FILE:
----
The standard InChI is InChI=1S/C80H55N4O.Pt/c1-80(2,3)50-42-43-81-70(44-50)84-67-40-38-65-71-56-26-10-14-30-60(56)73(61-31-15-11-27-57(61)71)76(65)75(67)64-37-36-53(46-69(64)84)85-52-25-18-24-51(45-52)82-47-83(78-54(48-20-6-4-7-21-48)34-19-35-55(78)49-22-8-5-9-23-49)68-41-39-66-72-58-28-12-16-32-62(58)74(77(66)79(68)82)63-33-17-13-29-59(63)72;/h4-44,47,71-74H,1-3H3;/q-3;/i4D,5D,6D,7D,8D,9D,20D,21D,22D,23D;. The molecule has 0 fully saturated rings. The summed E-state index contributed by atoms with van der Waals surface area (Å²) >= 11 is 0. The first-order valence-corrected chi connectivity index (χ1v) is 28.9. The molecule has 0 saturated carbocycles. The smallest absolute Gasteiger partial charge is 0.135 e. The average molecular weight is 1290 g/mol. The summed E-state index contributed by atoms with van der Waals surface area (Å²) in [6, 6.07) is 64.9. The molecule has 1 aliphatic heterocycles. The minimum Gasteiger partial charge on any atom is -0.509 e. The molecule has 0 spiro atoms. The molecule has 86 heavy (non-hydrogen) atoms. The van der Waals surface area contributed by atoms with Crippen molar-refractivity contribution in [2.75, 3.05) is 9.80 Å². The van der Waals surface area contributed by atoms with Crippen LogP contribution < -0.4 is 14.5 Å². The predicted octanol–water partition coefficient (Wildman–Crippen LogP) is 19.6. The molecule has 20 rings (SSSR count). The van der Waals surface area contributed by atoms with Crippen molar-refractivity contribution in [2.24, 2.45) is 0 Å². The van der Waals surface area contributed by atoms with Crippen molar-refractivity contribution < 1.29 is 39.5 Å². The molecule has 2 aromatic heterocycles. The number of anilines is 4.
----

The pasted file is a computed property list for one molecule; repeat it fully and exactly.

The standard InChI is InChI=1S/C80H55N4O.Pt/c1-80(2,3)50-42-43-81-70(44-50)84-67-40-38-65-71-56-26-10-14-30-60(56)73(61-31-15-11-27-57(61)71)76(65)75(67)64-37-36-53(46-69(64)84)85-52-25-18-24-51(45-52)82-47-83(78-54(48-20-6-4-7-21-48)34-19-35-55(78)49-22-8-5-9-23-49)68-41-39-66-72-58-28-12-16-32-62(58)74(77(66)79(68)82)63-33-17-13-29-59(63)72;/h4-44,47,71-74H,1-3H3;/q-3;/i4D,5D,6D,7D,8D,9D,20D,21D,22D,23D;. The molecule has 0 fully saturated rings. The summed E-state index contributed by atoms with van der Waals surface area (Å²) >= 11 is 0. The first-order valence-corrected chi connectivity index (χ1v) is 28.9. The molecule has 0 saturated carbocycles. The smallest absolute Gasteiger partial charge is 0.135 e. The average molecular weight is 1290 g/mol. The summed E-state index contributed by atoms with van der Waals surface area (Å²) in [6, 6.07) is 64.9. The molecule has 1 aliphatic heterocycles. The minimum Gasteiger partial charge on any atom is -0.509 e. The molecule has 0 spiro atoms. The molecule has 86 heavy (non-hydrogen) atoms. The van der Waals surface area contributed by atoms with Crippen molar-refractivity contribution in [2.75, 3.05) is 9.80 Å². The van der Waals surface area contributed by atoms with Crippen LogP contribution < -0.4 is 14.5 Å². The predicted octanol–water partition coefficient (Wildman–Crippen LogP) is 19.6. The molecule has 20 rings (SSSR count). The van der Waals surface area contributed by atoms with Crippen molar-refractivity contribution in [2.24, 2.45) is 0 Å². The van der Waals surface area contributed by atoms with Crippen molar-refractivity contribution < 1.29 is 39.5 Å². The molecule has 2 aromatic heterocycles. The number of anilines is 4.